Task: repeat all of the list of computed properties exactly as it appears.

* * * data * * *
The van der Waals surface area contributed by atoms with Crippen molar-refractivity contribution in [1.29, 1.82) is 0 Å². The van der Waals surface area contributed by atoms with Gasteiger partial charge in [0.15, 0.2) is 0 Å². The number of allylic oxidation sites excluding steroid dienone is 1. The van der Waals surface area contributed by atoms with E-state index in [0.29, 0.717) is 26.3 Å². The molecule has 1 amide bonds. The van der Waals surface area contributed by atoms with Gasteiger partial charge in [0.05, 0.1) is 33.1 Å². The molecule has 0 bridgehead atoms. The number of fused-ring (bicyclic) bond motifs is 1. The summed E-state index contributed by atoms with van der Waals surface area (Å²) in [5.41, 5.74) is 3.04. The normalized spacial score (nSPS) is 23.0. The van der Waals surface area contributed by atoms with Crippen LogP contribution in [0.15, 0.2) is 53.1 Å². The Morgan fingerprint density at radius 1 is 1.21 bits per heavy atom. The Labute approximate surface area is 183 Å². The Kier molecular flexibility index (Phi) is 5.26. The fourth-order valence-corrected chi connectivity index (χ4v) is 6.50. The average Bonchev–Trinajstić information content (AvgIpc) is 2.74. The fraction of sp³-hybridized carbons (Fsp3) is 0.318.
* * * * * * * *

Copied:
The van der Waals surface area contributed by atoms with Crippen molar-refractivity contribution in [1.29, 1.82) is 0 Å². The van der Waals surface area contributed by atoms with Gasteiger partial charge in [0.15, 0.2) is 0 Å². The number of allylic oxidation sites excluding steroid dienone is 1. The van der Waals surface area contributed by atoms with E-state index in [0.29, 0.717) is 26.3 Å². The molecule has 1 amide bonds. The van der Waals surface area contributed by atoms with Gasteiger partial charge in [0.05, 0.1) is 33.1 Å². The molecule has 0 bridgehead atoms. The number of fused-ring (bicyclic) bond motifs is 1. The summed E-state index contributed by atoms with van der Waals surface area (Å²) in [5.41, 5.74) is 3.04. The normalized spacial score (nSPS) is 23.0. The van der Waals surface area contributed by atoms with Crippen LogP contribution in [0.15, 0.2) is 53.1 Å². The Morgan fingerprint density at radius 1 is 1.21 bits per heavy atom. The Labute approximate surface area is 183 Å². The Kier molecular flexibility index (Phi) is 5.26. The fourth-order valence-corrected chi connectivity index (χ4v) is 6.50. The average Bonchev–Trinajstić information content (AvgIpc) is 2.74. The fraction of sp³-hybridized carbons (Fsp3) is 0.318.